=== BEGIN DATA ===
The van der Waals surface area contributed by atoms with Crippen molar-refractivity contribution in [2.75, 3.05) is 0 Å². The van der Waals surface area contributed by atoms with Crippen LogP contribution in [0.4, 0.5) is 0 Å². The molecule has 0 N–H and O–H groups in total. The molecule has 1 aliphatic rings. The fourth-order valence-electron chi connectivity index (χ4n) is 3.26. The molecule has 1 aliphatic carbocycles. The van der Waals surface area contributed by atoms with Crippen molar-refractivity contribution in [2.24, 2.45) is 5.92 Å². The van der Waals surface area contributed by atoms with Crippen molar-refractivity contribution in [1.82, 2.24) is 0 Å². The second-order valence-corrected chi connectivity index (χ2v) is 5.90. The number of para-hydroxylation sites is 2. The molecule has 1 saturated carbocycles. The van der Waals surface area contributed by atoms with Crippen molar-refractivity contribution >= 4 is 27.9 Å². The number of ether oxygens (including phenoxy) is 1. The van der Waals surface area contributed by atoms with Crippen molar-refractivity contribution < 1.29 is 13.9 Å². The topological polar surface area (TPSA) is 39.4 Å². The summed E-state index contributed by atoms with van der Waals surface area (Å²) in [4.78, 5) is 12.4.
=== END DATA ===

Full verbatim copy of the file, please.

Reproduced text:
The van der Waals surface area contributed by atoms with Crippen molar-refractivity contribution in [2.75, 3.05) is 0 Å². The van der Waals surface area contributed by atoms with Crippen LogP contribution in [0.4, 0.5) is 0 Å². The molecule has 0 N–H and O–H groups in total. The molecule has 1 aliphatic rings. The fourth-order valence-electron chi connectivity index (χ4n) is 3.26. The molecule has 1 aliphatic carbocycles. The van der Waals surface area contributed by atoms with Crippen molar-refractivity contribution in [2.24, 2.45) is 5.92 Å². The van der Waals surface area contributed by atoms with Crippen molar-refractivity contribution in [1.82, 2.24) is 0 Å². The second-order valence-corrected chi connectivity index (χ2v) is 5.90. The number of para-hydroxylation sites is 2. The molecule has 1 saturated carbocycles. The van der Waals surface area contributed by atoms with Crippen molar-refractivity contribution >= 4 is 27.9 Å². The number of ether oxygens (including phenoxy) is 1. The van der Waals surface area contributed by atoms with Crippen molar-refractivity contribution < 1.29 is 13.9 Å². The topological polar surface area (TPSA) is 39.4 Å². The summed E-state index contributed by atoms with van der Waals surface area (Å²) in [4.78, 5) is 12.4.